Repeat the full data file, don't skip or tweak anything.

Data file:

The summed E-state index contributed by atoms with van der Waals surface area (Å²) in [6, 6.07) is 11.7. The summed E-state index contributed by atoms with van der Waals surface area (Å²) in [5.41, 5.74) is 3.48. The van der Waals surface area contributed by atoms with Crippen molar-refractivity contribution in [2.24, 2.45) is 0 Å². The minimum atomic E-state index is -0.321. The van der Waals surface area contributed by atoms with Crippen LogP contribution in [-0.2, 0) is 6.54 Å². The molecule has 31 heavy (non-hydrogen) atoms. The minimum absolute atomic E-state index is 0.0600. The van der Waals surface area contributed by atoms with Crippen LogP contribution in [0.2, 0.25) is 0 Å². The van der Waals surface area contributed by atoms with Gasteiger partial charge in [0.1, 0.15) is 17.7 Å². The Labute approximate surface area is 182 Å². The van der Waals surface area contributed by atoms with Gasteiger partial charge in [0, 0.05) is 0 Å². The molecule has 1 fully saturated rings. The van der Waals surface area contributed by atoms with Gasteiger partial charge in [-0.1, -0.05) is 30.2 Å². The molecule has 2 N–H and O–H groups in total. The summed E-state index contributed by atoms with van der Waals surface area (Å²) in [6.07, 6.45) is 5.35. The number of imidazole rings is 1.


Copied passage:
The summed E-state index contributed by atoms with van der Waals surface area (Å²) in [6, 6.07) is 11.7. The summed E-state index contributed by atoms with van der Waals surface area (Å²) in [5.41, 5.74) is 3.48. The van der Waals surface area contributed by atoms with Crippen molar-refractivity contribution in [2.24, 2.45) is 0 Å². The minimum atomic E-state index is -0.321. The van der Waals surface area contributed by atoms with Crippen LogP contribution in [-0.2, 0) is 6.54 Å². The molecule has 31 heavy (non-hydrogen) atoms. The minimum absolute atomic E-state index is 0.0600. The van der Waals surface area contributed by atoms with Crippen LogP contribution in [0.2, 0.25) is 0 Å². The van der Waals surface area contributed by atoms with Gasteiger partial charge in [0.1, 0.15) is 17.7 Å². The Labute approximate surface area is 182 Å². The van der Waals surface area contributed by atoms with Gasteiger partial charge in [0, 0.05) is 0 Å². The molecule has 1 fully saturated rings. The van der Waals surface area contributed by atoms with Gasteiger partial charge in [-0.1, -0.05) is 30.2 Å². The molecule has 2 N–H and O–H groups in total. The summed E-state index contributed by atoms with van der Waals surface area (Å²) in [6.07, 6.45) is 5.35. The number of imidazole rings is 1.